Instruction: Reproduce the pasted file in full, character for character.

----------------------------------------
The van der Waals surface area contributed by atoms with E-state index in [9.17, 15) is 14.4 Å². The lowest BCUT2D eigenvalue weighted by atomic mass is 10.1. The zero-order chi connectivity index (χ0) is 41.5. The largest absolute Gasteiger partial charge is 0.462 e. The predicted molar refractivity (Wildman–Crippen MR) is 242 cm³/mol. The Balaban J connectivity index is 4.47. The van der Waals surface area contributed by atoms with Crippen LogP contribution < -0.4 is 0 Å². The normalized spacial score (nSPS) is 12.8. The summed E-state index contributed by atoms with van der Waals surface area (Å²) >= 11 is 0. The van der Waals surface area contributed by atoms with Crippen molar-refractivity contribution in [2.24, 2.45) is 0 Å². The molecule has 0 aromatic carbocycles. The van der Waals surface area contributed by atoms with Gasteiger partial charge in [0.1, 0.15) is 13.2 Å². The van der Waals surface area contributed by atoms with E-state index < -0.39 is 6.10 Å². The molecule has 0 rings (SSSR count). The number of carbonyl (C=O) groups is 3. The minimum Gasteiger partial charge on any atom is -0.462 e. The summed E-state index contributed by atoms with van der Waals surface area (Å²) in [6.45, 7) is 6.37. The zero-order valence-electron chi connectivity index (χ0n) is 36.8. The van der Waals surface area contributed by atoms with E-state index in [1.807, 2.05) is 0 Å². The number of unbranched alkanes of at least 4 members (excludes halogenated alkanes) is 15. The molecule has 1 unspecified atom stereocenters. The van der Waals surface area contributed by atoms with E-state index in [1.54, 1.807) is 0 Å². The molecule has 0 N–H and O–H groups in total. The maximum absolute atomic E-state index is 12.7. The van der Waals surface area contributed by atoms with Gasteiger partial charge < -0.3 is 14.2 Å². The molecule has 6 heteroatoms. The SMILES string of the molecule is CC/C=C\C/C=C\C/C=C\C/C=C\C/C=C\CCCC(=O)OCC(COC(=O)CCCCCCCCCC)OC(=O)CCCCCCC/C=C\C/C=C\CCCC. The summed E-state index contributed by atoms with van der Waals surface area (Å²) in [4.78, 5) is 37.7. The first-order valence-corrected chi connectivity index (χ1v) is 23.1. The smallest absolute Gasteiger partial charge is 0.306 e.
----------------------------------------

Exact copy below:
The van der Waals surface area contributed by atoms with E-state index in [9.17, 15) is 14.4 Å². The lowest BCUT2D eigenvalue weighted by atomic mass is 10.1. The zero-order chi connectivity index (χ0) is 41.5. The largest absolute Gasteiger partial charge is 0.462 e. The predicted molar refractivity (Wildman–Crippen MR) is 242 cm³/mol. The Balaban J connectivity index is 4.47. The van der Waals surface area contributed by atoms with Crippen LogP contribution < -0.4 is 0 Å². The normalized spacial score (nSPS) is 12.8. The summed E-state index contributed by atoms with van der Waals surface area (Å²) >= 11 is 0. The van der Waals surface area contributed by atoms with Crippen molar-refractivity contribution in [2.24, 2.45) is 0 Å². The molecule has 0 aromatic carbocycles. The van der Waals surface area contributed by atoms with Gasteiger partial charge in [0.1, 0.15) is 13.2 Å². The van der Waals surface area contributed by atoms with E-state index < -0.39 is 6.10 Å². The molecule has 0 rings (SSSR count). The number of carbonyl (C=O) groups is 3. The minimum Gasteiger partial charge on any atom is -0.462 e. The summed E-state index contributed by atoms with van der Waals surface area (Å²) in [6.45, 7) is 6.37. The zero-order valence-electron chi connectivity index (χ0n) is 36.8. The van der Waals surface area contributed by atoms with E-state index in [1.807, 2.05) is 0 Å². The number of unbranched alkanes of at least 4 members (excludes halogenated alkanes) is 15. The molecule has 1 unspecified atom stereocenters. The van der Waals surface area contributed by atoms with E-state index in [1.54, 1.807) is 0 Å². The molecule has 0 N–H and O–H groups in total. The maximum absolute atomic E-state index is 12.7. The van der Waals surface area contributed by atoms with Gasteiger partial charge < -0.3 is 14.2 Å². The molecule has 6 heteroatoms. The SMILES string of the molecule is CC/C=C\C/C=C\C/C=C\C/C=C\C/C=C\CCCC(=O)OCC(COC(=O)CCCCCCCCCC)OC(=O)CCCCCCC/C=C\C/C=C\CCCC. The summed E-state index contributed by atoms with van der Waals surface area (Å²) in [4.78, 5) is 37.7. The first-order valence-corrected chi connectivity index (χ1v) is 23.1. The smallest absolute Gasteiger partial charge is 0.306 e.